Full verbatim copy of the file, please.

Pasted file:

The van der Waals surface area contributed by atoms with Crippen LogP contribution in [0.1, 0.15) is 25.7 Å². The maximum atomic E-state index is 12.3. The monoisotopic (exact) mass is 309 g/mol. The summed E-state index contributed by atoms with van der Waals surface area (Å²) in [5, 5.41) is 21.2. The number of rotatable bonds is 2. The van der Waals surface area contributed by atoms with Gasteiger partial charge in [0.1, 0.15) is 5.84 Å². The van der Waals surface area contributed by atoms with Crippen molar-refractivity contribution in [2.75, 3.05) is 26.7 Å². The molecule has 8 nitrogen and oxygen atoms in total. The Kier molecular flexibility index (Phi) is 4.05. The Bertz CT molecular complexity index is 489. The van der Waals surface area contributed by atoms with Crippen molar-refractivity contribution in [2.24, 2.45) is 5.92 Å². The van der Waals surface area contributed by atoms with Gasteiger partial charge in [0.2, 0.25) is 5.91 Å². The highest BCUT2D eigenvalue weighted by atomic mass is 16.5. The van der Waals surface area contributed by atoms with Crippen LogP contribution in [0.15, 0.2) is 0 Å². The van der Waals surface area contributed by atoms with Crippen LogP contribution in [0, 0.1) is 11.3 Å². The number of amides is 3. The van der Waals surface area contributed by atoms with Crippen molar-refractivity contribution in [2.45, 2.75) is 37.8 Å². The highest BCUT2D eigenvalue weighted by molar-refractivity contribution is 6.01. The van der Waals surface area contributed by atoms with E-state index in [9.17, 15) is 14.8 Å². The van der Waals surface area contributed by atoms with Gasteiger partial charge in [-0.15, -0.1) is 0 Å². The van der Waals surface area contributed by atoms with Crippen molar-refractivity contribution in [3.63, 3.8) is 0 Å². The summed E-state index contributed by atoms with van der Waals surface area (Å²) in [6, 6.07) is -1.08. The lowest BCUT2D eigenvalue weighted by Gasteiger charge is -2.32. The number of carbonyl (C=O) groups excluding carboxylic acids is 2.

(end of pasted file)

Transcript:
The van der Waals surface area contributed by atoms with Crippen LogP contribution in [0.1, 0.15) is 25.7 Å². The maximum atomic E-state index is 12.3. The monoisotopic (exact) mass is 309 g/mol. The summed E-state index contributed by atoms with van der Waals surface area (Å²) in [5, 5.41) is 21.2. The number of rotatable bonds is 2. The van der Waals surface area contributed by atoms with Gasteiger partial charge in [0.1, 0.15) is 5.84 Å². The van der Waals surface area contributed by atoms with Crippen molar-refractivity contribution in [2.75, 3.05) is 26.7 Å². The molecule has 8 nitrogen and oxygen atoms in total. The Kier molecular flexibility index (Phi) is 4.05. The Bertz CT molecular complexity index is 489. The van der Waals surface area contributed by atoms with Crippen molar-refractivity contribution in [2.24, 2.45) is 5.92 Å². The van der Waals surface area contributed by atoms with Gasteiger partial charge in [0.2, 0.25) is 5.91 Å². The highest BCUT2D eigenvalue weighted by atomic mass is 16.5. The van der Waals surface area contributed by atoms with Crippen LogP contribution in [0.15, 0.2) is 0 Å². The van der Waals surface area contributed by atoms with Crippen LogP contribution in [0, 0.1) is 11.3 Å². The number of amides is 3. The van der Waals surface area contributed by atoms with Crippen molar-refractivity contribution in [2.45, 2.75) is 37.8 Å². The highest BCUT2D eigenvalue weighted by molar-refractivity contribution is 6.01. The van der Waals surface area contributed by atoms with E-state index in [9.17, 15) is 14.8 Å². The van der Waals surface area contributed by atoms with Gasteiger partial charge in [-0.15, -0.1) is 0 Å². The van der Waals surface area contributed by atoms with Crippen molar-refractivity contribution in [3.63, 3.8) is 0 Å². The summed E-state index contributed by atoms with van der Waals surface area (Å²) in [6, 6.07) is -1.08. The lowest BCUT2D eigenvalue weighted by Gasteiger charge is -2.32. The number of carbonyl (C=O) groups excluding carboxylic acids is 2.